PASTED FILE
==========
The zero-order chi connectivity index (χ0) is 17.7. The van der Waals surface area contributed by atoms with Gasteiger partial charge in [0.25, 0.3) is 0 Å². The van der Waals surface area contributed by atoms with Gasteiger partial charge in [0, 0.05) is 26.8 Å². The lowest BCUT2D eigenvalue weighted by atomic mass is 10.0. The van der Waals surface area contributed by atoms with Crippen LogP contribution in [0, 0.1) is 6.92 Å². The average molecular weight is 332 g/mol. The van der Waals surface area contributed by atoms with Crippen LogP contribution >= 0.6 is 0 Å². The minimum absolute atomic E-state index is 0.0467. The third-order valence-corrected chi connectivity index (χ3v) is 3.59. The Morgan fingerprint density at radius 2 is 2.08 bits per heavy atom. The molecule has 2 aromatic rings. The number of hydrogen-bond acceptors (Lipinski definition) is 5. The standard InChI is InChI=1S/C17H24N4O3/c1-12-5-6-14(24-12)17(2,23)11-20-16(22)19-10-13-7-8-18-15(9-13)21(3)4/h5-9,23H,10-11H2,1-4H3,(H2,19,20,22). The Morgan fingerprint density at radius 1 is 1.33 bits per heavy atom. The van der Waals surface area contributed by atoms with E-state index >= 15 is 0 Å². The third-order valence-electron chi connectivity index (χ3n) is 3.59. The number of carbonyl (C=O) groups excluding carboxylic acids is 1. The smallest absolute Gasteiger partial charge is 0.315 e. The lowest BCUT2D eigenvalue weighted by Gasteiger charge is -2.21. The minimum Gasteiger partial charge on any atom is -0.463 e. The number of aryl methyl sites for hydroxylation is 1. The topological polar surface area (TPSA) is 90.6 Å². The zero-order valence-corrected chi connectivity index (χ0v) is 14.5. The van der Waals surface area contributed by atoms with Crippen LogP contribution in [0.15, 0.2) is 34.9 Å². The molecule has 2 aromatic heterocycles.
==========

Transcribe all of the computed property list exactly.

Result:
The zero-order chi connectivity index (χ0) is 17.7. The van der Waals surface area contributed by atoms with Gasteiger partial charge in [0.25, 0.3) is 0 Å². The van der Waals surface area contributed by atoms with Gasteiger partial charge in [0, 0.05) is 26.8 Å². The lowest BCUT2D eigenvalue weighted by atomic mass is 10.0. The van der Waals surface area contributed by atoms with Crippen LogP contribution in [0, 0.1) is 6.92 Å². The average molecular weight is 332 g/mol. The van der Waals surface area contributed by atoms with Crippen LogP contribution >= 0.6 is 0 Å². The minimum absolute atomic E-state index is 0.0467. The third-order valence-corrected chi connectivity index (χ3v) is 3.59. The Morgan fingerprint density at radius 2 is 2.08 bits per heavy atom. The molecule has 2 aromatic rings. The number of hydrogen-bond acceptors (Lipinski definition) is 5. The standard InChI is InChI=1S/C17H24N4O3/c1-12-5-6-14(24-12)17(2,23)11-20-16(22)19-10-13-7-8-18-15(9-13)21(3)4/h5-9,23H,10-11H2,1-4H3,(H2,19,20,22). The Morgan fingerprint density at radius 1 is 1.33 bits per heavy atom. The van der Waals surface area contributed by atoms with E-state index >= 15 is 0 Å². The third-order valence-electron chi connectivity index (χ3n) is 3.59. The number of carbonyl (C=O) groups excluding carboxylic acids is 1. The smallest absolute Gasteiger partial charge is 0.315 e. The lowest BCUT2D eigenvalue weighted by Gasteiger charge is -2.21. The minimum Gasteiger partial charge on any atom is -0.463 e. The number of aryl methyl sites for hydroxylation is 1. The topological polar surface area (TPSA) is 90.6 Å². The zero-order valence-corrected chi connectivity index (χ0v) is 14.5. The van der Waals surface area contributed by atoms with Crippen LogP contribution in [0.15, 0.2) is 34.9 Å². The molecule has 2 aromatic heterocycles.